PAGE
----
Why is the rent so high in California
: Overpriced rents in San Francisco: apartments are becoming a luxury
San Francisco -In the tech metropolis of San Francisco, rental prices have gotten completely out of control. Even a six-figure annual salary is hardly enough for a middle-class life.
The front door of the house is secured by two locks and a grille. After pressing the doorbell, you are in the unadorned hallway. "Viewing the apartment?" Asks an unkempt man, both grumpy and disinterested: "Fifth floor, down the hall, right side."
The carpet in the stairwell is scuffed. It smells like urine. A young man is currently inspecting the one-room apartment. It should be around twenty square meters, at least bright, but spoiled with laminate flooring and a cheap kitchen. The window looks out onto Hyde Street, whose sidewalks are besieged by hawkers, homeless people and drug addicts. The problem district of Tenderloin right behind the magnificent Beaux Art City Hall is certainly not a postcard view of San Francisco. But the rent is really cheap - at least by local standards: the mini-apartment should cost $ 1,725 a month. Additional costs are of course extra.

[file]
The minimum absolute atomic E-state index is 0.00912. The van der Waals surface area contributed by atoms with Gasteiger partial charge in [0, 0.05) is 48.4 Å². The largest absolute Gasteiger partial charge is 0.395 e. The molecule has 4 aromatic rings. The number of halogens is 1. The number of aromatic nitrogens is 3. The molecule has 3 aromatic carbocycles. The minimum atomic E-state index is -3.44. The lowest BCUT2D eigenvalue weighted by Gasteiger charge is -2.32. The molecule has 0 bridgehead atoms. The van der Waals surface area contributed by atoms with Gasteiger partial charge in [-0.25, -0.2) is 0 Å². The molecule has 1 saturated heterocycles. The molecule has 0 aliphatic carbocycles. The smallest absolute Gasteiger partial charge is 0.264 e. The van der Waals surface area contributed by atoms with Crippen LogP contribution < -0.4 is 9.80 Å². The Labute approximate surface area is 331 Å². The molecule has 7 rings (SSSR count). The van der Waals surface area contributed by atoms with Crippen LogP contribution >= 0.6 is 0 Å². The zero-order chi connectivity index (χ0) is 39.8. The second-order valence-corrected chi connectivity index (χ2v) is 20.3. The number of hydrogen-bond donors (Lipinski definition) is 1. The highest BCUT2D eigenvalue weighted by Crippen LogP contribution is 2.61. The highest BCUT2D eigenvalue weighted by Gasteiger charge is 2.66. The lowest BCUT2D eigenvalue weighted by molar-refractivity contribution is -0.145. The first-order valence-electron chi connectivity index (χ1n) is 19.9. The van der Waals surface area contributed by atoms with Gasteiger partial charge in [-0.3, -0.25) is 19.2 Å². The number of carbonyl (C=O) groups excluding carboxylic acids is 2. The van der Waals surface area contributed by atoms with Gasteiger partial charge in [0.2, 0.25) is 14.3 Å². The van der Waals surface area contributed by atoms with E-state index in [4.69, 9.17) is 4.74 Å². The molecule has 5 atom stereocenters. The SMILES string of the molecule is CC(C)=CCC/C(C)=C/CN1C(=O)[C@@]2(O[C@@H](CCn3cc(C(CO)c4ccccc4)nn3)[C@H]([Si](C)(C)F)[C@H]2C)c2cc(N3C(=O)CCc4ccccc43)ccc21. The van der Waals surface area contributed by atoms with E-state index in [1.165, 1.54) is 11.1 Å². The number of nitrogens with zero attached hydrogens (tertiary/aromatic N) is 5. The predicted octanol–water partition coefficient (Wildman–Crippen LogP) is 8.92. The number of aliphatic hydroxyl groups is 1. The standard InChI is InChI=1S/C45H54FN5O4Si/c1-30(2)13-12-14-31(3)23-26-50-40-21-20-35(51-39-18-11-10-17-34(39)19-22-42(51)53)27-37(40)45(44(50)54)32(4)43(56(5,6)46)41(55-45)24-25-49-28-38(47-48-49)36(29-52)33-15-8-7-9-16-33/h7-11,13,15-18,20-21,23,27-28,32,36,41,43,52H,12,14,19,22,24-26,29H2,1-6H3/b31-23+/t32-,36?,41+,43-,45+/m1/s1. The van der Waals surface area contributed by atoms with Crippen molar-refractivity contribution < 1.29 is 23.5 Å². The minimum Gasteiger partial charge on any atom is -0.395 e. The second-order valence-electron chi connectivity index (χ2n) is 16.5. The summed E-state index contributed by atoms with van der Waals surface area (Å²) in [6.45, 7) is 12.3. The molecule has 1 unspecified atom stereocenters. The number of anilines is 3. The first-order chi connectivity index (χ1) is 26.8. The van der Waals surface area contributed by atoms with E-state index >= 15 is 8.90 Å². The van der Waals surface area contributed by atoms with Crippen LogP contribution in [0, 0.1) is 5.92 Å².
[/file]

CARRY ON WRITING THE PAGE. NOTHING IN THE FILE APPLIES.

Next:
Five thousand for two rooms
Interested parties shouldn't think too long. The demand is high, and a second attempt a few streets away is only supposed to be more successful. "Open House" invites you to visit a two-room apartment, newly renovated and with parking space for the car. That sounds tempting. In fact, the broker welcomes potential customers with exquisite friendliness. “You probably know that the housing market is very tense,” says the mid-thirties in a stylish suit: “This is a real opportunity.” How high should the rent be? “You can ask for $ 5,000,” he enthuses. Desire? Suddenly the misunderstanding clears up: The 50 square meter property is offered for sale. A mere 670,000 dollars would have to be paid for it.